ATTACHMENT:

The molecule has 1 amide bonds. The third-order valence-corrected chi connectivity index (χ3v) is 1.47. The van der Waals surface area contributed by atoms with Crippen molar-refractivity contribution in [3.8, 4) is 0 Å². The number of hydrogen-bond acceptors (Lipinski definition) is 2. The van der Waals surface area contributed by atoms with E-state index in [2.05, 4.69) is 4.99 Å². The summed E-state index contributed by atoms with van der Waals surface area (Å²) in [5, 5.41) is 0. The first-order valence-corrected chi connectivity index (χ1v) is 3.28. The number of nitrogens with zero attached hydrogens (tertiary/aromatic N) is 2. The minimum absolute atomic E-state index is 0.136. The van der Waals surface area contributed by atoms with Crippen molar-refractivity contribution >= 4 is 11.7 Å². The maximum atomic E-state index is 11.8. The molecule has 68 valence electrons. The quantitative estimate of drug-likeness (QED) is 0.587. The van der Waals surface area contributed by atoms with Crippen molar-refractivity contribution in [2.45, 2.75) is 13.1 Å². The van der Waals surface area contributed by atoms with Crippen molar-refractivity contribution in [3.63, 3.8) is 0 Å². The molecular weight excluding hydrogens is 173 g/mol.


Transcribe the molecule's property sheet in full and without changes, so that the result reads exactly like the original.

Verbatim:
The molecule has 1 amide bonds. The third-order valence-corrected chi connectivity index (χ3v) is 1.47. The van der Waals surface area contributed by atoms with Crippen molar-refractivity contribution in [3.8, 4) is 0 Å². The number of hydrogen-bond acceptors (Lipinski definition) is 2. The van der Waals surface area contributed by atoms with E-state index in [2.05, 4.69) is 4.99 Å². The summed E-state index contributed by atoms with van der Waals surface area (Å²) in [5, 5.41) is 0. The first-order valence-corrected chi connectivity index (χ1v) is 3.28. The number of nitrogens with zero attached hydrogens (tertiary/aromatic N) is 2. The minimum absolute atomic E-state index is 0.136. The van der Waals surface area contributed by atoms with Crippen molar-refractivity contribution >= 4 is 11.7 Å². The maximum atomic E-state index is 11.8. The molecule has 68 valence electrons. The quantitative estimate of drug-likeness (QED) is 0.587. The van der Waals surface area contributed by atoms with Crippen molar-refractivity contribution in [2.45, 2.75) is 13.1 Å². The van der Waals surface area contributed by atoms with Crippen molar-refractivity contribution in [3.63, 3.8) is 0 Å². The molecular weight excluding hydrogens is 173 g/mol.